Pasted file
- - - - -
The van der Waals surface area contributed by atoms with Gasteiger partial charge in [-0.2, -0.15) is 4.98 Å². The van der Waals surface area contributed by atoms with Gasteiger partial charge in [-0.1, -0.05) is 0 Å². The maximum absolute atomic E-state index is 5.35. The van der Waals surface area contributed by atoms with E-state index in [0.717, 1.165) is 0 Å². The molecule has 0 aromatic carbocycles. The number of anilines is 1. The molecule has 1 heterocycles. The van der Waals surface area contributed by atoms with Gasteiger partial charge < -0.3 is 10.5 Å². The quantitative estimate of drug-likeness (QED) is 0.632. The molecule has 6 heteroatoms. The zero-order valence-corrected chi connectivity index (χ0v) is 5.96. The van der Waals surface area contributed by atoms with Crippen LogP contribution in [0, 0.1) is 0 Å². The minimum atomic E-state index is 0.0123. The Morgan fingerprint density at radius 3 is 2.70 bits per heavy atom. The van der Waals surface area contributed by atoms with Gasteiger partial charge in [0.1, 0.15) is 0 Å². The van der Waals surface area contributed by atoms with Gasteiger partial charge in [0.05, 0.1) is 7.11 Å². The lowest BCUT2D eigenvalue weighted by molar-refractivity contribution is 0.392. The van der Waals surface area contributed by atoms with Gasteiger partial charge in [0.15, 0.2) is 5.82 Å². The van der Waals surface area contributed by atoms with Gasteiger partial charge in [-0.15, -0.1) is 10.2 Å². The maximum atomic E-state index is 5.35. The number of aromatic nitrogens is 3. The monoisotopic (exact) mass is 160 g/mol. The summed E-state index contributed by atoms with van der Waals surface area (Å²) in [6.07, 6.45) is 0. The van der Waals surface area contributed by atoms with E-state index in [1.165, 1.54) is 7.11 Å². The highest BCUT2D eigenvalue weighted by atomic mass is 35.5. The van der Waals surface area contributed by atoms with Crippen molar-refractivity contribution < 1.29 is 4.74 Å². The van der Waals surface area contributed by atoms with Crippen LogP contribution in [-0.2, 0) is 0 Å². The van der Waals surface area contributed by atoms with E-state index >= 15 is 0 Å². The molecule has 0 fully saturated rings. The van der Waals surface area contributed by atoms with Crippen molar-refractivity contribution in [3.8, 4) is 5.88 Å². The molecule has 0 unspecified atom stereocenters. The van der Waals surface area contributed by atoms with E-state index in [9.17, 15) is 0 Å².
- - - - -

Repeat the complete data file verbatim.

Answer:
The van der Waals surface area contributed by atoms with Gasteiger partial charge in [-0.2, -0.15) is 4.98 Å². The van der Waals surface area contributed by atoms with Gasteiger partial charge in [-0.1, -0.05) is 0 Å². The maximum absolute atomic E-state index is 5.35. The van der Waals surface area contributed by atoms with E-state index in [0.717, 1.165) is 0 Å². The molecule has 0 aromatic carbocycles. The number of anilines is 1. The molecule has 1 heterocycles. The van der Waals surface area contributed by atoms with Gasteiger partial charge < -0.3 is 10.5 Å². The quantitative estimate of drug-likeness (QED) is 0.632. The molecule has 6 heteroatoms. The zero-order valence-corrected chi connectivity index (χ0v) is 5.96. The van der Waals surface area contributed by atoms with Crippen LogP contribution in [0, 0.1) is 0 Å². The minimum atomic E-state index is 0.0123. The Morgan fingerprint density at radius 3 is 2.70 bits per heavy atom. The van der Waals surface area contributed by atoms with Gasteiger partial charge in [0.1, 0.15) is 0 Å². The van der Waals surface area contributed by atoms with Gasteiger partial charge in [0.05, 0.1) is 7.11 Å². The lowest BCUT2D eigenvalue weighted by molar-refractivity contribution is 0.392. The van der Waals surface area contributed by atoms with Gasteiger partial charge in [0.15, 0.2) is 5.82 Å². The van der Waals surface area contributed by atoms with Gasteiger partial charge in [-0.15, -0.1) is 10.2 Å². The maximum atomic E-state index is 5.35. The number of aromatic nitrogens is 3. The monoisotopic (exact) mass is 160 g/mol. The summed E-state index contributed by atoms with van der Waals surface area (Å²) in [6.07, 6.45) is 0. The van der Waals surface area contributed by atoms with E-state index in [1.165, 1.54) is 7.11 Å². The highest BCUT2D eigenvalue weighted by atomic mass is 35.5. The van der Waals surface area contributed by atoms with Crippen molar-refractivity contribution < 1.29 is 4.74 Å². The van der Waals surface area contributed by atoms with Crippen LogP contribution in [-0.2, 0) is 0 Å². The van der Waals surface area contributed by atoms with E-state index >= 15 is 0 Å². The molecule has 0 fully saturated rings. The van der Waals surface area contributed by atoms with Crippen molar-refractivity contribution in [3.8, 4) is 5.88 Å². The molecule has 0 unspecified atom stereocenters. The van der Waals surface area contributed by atoms with E-state index in [9.17, 15) is 0 Å².